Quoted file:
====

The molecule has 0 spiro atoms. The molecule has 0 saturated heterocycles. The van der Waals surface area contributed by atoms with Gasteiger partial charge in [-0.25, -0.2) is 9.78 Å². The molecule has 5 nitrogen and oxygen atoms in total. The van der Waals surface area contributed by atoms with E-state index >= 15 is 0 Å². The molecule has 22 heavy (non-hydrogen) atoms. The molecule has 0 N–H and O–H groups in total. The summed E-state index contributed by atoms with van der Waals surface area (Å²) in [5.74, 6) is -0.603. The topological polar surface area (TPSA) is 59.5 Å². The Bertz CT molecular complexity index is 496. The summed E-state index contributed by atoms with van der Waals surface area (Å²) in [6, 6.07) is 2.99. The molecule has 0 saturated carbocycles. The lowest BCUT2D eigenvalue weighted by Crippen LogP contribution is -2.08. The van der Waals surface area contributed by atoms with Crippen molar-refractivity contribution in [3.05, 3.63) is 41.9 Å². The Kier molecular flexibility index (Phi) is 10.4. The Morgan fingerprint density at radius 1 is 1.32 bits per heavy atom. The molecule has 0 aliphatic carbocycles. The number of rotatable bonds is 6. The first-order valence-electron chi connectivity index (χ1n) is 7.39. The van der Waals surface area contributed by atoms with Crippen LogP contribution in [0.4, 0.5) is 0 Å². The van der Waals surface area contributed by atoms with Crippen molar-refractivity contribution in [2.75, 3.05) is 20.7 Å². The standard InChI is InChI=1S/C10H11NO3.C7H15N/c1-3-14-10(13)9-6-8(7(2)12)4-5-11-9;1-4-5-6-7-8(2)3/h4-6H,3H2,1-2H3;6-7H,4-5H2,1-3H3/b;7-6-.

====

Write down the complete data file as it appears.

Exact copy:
The molecule has 0 spiro atoms. The molecule has 0 saturated heterocycles. The van der Waals surface area contributed by atoms with Gasteiger partial charge in [-0.25, -0.2) is 9.78 Å². The molecule has 5 nitrogen and oxygen atoms in total. The van der Waals surface area contributed by atoms with E-state index >= 15 is 0 Å². The molecule has 22 heavy (non-hydrogen) atoms. The molecule has 0 N–H and O–H groups in total. The summed E-state index contributed by atoms with van der Waals surface area (Å²) in [5.74, 6) is -0.603. The topological polar surface area (TPSA) is 59.5 Å². The Bertz CT molecular complexity index is 496. The summed E-state index contributed by atoms with van der Waals surface area (Å²) in [6, 6.07) is 2.99. The molecule has 0 saturated carbocycles. The lowest BCUT2D eigenvalue weighted by Crippen LogP contribution is -2.08. The van der Waals surface area contributed by atoms with Crippen molar-refractivity contribution in [3.05, 3.63) is 41.9 Å². The Kier molecular flexibility index (Phi) is 10.4. The Morgan fingerprint density at radius 1 is 1.32 bits per heavy atom. The molecule has 0 aliphatic carbocycles. The number of rotatable bonds is 6. The first-order valence-electron chi connectivity index (χ1n) is 7.39. The van der Waals surface area contributed by atoms with Crippen LogP contribution in [0.4, 0.5) is 0 Å². The van der Waals surface area contributed by atoms with Crippen molar-refractivity contribution in [2.75, 3.05) is 20.7 Å². The standard InChI is InChI=1S/C10H11NO3.C7H15N/c1-3-14-10(13)9-6-8(7(2)12)4-5-11-9;1-4-5-6-7-8(2)3/h4-6H,3H2,1-2H3;6-7H,4-5H2,1-3H3/b;7-6-.